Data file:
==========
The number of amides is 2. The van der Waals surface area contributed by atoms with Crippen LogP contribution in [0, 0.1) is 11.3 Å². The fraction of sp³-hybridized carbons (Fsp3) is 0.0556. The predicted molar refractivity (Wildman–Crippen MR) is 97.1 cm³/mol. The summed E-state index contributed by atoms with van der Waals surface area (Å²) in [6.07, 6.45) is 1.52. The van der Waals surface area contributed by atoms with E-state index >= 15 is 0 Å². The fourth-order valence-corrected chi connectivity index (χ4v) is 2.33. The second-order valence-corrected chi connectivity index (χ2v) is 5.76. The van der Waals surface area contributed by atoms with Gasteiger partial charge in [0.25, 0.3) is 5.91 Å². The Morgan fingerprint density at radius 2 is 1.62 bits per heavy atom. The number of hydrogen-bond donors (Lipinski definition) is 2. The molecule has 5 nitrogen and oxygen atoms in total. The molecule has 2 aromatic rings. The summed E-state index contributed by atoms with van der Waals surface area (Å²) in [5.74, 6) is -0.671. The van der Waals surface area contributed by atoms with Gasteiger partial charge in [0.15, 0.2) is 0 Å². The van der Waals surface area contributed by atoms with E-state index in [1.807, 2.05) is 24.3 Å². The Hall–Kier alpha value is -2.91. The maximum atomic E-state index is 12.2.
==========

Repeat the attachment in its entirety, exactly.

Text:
The number of amides is 2. The van der Waals surface area contributed by atoms with Crippen LogP contribution in [0, 0.1) is 11.3 Å². The fraction of sp³-hybridized carbons (Fsp3) is 0.0556. The predicted molar refractivity (Wildman–Crippen MR) is 97.1 cm³/mol. The summed E-state index contributed by atoms with van der Waals surface area (Å²) in [6.07, 6.45) is 1.52. The van der Waals surface area contributed by atoms with E-state index >= 15 is 0 Å². The fourth-order valence-corrected chi connectivity index (χ4v) is 2.33. The second-order valence-corrected chi connectivity index (χ2v) is 5.76. The van der Waals surface area contributed by atoms with Gasteiger partial charge in [0.25, 0.3) is 5.91 Å². The Morgan fingerprint density at radius 2 is 1.62 bits per heavy atom. The number of hydrogen-bond donors (Lipinski definition) is 2. The molecule has 5 nitrogen and oxygen atoms in total. The molecule has 2 aromatic rings. The summed E-state index contributed by atoms with van der Waals surface area (Å²) in [5.74, 6) is -0.671. The van der Waals surface area contributed by atoms with Gasteiger partial charge in [0.15, 0.2) is 0 Å². The van der Waals surface area contributed by atoms with E-state index in [1.807, 2.05) is 24.3 Å². The Hall–Kier alpha value is -2.91. The maximum atomic E-state index is 12.2.